He said, “companies have to shift their thinking to start. The days are gone when the emphasis in MRO is on cost per part and how the company can exert leverage to lower that price even further…Now, MRO is all about risk management from the production line or shipping dock to the bottom line. There is a direct link. MRO is about risk management on a scale most companies have never considered.”

Risk management puts hiring and retaining techs at an elevated level from how most are thinking these days. Hopefully, that’s a trend to track in future surveys.

Managing the pain

Pulling this back to the day-to-day, let’s focus on the applicant pool and what companies are doing to improve their chances of finding new people.

Managers are trying many different techniques to find and retain people. Some (38%) like to poach from other industries. Others (35%) outsource the task. Still others (33%) work with local community colleges to build their workforce. The chart also details other techniques in use.

So, what are they getting? As the chart on p. 123 shows, 8% of entry-level techs are considered to be extremely prepared to work on lift trucks. And 10% are similarly prepared to maintain automated materials handling equipment.

When it comes to being very prepared, those numbers jump nicely for forklift techs (25%) and to 21% for automation specialists.

This inevitably brings up the question about the value of certification programs for techs.

Support for these programs is overwhelming, with 86% of respondents saying techs are better prepared when they have gone through a certification process. In addition, 76% of respondents say “individuals who have earned a certification perform at a higher level than those who don’t.” Those two numbers combined are about as close to a stamp of approval for maintenance tech certifications as you will find anywhere.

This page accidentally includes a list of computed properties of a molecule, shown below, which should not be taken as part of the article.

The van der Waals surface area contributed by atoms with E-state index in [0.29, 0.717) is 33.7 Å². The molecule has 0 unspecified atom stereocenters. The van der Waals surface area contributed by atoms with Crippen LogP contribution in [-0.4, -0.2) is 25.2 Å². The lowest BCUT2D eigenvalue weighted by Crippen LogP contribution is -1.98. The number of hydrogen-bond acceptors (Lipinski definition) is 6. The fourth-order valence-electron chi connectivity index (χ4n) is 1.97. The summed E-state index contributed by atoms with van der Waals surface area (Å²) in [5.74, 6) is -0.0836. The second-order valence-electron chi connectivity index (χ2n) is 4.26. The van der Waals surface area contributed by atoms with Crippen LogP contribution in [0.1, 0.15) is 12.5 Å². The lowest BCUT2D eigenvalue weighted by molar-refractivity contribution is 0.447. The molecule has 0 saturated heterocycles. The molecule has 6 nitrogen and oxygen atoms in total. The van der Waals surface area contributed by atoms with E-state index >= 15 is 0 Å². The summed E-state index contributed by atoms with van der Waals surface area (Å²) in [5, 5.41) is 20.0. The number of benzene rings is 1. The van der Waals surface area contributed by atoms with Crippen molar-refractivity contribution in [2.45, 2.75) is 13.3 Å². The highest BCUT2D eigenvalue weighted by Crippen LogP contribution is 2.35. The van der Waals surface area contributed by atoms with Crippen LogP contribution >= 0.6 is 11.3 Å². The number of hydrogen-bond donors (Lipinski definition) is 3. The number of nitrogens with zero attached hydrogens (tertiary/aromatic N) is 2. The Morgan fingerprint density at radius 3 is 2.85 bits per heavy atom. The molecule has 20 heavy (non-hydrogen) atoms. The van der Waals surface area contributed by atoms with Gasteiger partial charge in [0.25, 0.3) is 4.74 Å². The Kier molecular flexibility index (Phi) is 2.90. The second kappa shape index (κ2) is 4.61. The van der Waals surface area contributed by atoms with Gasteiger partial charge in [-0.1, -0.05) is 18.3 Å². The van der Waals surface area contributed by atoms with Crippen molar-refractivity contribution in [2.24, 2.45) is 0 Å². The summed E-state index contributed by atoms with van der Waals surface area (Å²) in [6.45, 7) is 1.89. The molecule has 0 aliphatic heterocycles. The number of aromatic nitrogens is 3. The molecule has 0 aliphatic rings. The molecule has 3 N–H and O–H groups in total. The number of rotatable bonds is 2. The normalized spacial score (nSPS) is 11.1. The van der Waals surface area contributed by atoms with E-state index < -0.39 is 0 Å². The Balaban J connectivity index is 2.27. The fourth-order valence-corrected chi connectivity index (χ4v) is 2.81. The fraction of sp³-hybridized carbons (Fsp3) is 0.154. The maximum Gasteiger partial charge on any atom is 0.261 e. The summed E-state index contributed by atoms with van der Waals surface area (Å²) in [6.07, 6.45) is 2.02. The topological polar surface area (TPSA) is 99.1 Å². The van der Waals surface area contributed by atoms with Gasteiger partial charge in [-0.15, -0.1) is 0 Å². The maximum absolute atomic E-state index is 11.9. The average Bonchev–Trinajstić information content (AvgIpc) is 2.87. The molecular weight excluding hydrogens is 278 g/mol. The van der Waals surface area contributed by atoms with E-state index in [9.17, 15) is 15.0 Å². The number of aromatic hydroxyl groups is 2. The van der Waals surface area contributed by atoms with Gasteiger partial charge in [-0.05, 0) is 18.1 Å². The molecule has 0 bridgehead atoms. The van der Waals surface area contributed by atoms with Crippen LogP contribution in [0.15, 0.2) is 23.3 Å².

As you probably already suspect, 85% of respondents either strongly agree or agree that they are more likely to hire someone with a certification. Better yet, 87% pay people with those certifications more. See the chart below for more details on where certifications fit in the maintenance tech continuum today.

All of that said, 41% say they include certification work in their own training programs. However, 91% say certification is a valuable up-skilling activity for existing employees. Seems to be a bit of a disconnect here.

By the way, almost half (48%) of companies have in place a structured training program. For both forklift and automation techs, apprenticeships are broadly used, 37% for the former and 35% for the latter.

The survey also asked people their estimated shortfall in tech staffing. For lift trucks, about 70% either already are or expect to be short fewer than five techs for the foreseeable future. For automation, about 65% already are and expect to be short the same number of techs going forward.

So, there you have it. There could be more qualified maintenance techs out there, but there aren’t for the time being. And that requires you and other managers to continue to work the territory, like you have been for awhile now. Good luck.